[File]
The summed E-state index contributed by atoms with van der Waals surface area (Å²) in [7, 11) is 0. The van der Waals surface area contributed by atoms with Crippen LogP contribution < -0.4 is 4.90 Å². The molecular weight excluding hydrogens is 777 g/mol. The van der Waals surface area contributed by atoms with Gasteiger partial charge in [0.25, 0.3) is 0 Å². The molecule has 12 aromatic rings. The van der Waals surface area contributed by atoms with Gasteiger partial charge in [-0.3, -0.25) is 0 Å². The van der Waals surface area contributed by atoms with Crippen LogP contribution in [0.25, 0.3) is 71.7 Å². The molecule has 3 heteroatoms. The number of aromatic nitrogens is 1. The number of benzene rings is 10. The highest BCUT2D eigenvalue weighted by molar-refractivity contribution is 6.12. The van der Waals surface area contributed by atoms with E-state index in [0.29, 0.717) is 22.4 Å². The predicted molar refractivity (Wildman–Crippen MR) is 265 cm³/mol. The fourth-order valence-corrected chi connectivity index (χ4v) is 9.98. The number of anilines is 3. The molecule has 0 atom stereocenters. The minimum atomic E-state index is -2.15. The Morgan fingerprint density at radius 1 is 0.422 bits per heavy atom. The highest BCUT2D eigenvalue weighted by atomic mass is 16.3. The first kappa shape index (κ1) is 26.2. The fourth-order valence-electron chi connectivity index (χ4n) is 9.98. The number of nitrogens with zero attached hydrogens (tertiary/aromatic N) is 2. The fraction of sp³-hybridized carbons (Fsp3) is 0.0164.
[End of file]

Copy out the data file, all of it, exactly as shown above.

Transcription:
The summed E-state index contributed by atoms with van der Waals surface area (Å²) in [7, 11) is 0. The van der Waals surface area contributed by atoms with Crippen LogP contribution < -0.4 is 4.90 Å². The molecular weight excluding hydrogens is 777 g/mol. The van der Waals surface area contributed by atoms with Gasteiger partial charge in [0.25, 0.3) is 0 Å². The molecule has 12 aromatic rings. The van der Waals surface area contributed by atoms with Gasteiger partial charge in [-0.3, -0.25) is 0 Å². The van der Waals surface area contributed by atoms with Crippen LogP contribution in [0.25, 0.3) is 71.7 Å². The molecule has 3 heteroatoms. The number of aromatic nitrogens is 1. The number of benzene rings is 10. The highest BCUT2D eigenvalue weighted by molar-refractivity contribution is 6.12. The van der Waals surface area contributed by atoms with E-state index in [0.29, 0.717) is 22.4 Å². The predicted molar refractivity (Wildman–Crippen MR) is 265 cm³/mol. The fourth-order valence-corrected chi connectivity index (χ4v) is 9.98. The number of anilines is 3. The molecule has 0 atom stereocenters. The minimum atomic E-state index is -2.15. The Morgan fingerprint density at radius 1 is 0.422 bits per heavy atom. The highest BCUT2D eigenvalue weighted by atomic mass is 16.3. The first kappa shape index (κ1) is 26.2. The fourth-order valence-electron chi connectivity index (χ4n) is 9.98. The number of nitrogens with zero attached hydrogens (tertiary/aromatic N) is 2. The fraction of sp³-hybridized carbons (Fsp3) is 0.0164.